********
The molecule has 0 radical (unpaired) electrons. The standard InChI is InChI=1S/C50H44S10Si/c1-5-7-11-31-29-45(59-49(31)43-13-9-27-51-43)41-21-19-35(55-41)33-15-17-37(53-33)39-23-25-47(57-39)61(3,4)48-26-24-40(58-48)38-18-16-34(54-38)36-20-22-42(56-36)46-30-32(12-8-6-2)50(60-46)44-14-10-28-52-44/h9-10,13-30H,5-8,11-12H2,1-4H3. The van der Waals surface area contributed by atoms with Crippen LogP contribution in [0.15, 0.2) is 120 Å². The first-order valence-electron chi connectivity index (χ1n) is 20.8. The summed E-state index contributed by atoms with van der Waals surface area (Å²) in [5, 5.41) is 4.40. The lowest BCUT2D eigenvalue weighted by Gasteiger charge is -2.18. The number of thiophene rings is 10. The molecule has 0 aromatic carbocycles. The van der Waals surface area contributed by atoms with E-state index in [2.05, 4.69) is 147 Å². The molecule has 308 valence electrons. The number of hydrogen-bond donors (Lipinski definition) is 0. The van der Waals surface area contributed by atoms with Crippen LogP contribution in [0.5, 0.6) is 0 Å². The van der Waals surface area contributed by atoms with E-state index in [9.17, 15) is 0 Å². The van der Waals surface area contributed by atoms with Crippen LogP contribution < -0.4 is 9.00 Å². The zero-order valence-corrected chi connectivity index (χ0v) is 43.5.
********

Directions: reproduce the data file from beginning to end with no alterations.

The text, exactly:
The molecule has 0 radical (unpaired) electrons. The standard InChI is InChI=1S/C50H44S10Si/c1-5-7-11-31-29-45(59-49(31)43-13-9-27-51-43)41-21-19-35(55-41)33-15-17-37(53-33)39-23-25-47(57-39)61(3,4)48-26-24-40(58-48)38-18-16-34(54-38)36-20-22-42(56-36)46-30-32(12-8-6-2)50(60-46)44-14-10-28-52-44/h9-10,13-30H,5-8,11-12H2,1-4H3. The van der Waals surface area contributed by atoms with Crippen LogP contribution in [0.15, 0.2) is 120 Å². The first-order valence-electron chi connectivity index (χ1n) is 20.8. The summed E-state index contributed by atoms with van der Waals surface area (Å²) in [5, 5.41) is 4.40. The lowest BCUT2D eigenvalue weighted by Gasteiger charge is -2.18. The number of thiophene rings is 10. The molecule has 0 aromatic carbocycles. The van der Waals surface area contributed by atoms with E-state index in [2.05, 4.69) is 147 Å². The molecule has 308 valence electrons. The number of hydrogen-bond donors (Lipinski definition) is 0. The van der Waals surface area contributed by atoms with Crippen LogP contribution in [0.5, 0.6) is 0 Å². The van der Waals surface area contributed by atoms with E-state index in [9.17, 15) is 0 Å². The van der Waals surface area contributed by atoms with Crippen LogP contribution < -0.4 is 9.00 Å². The zero-order valence-corrected chi connectivity index (χ0v) is 43.5.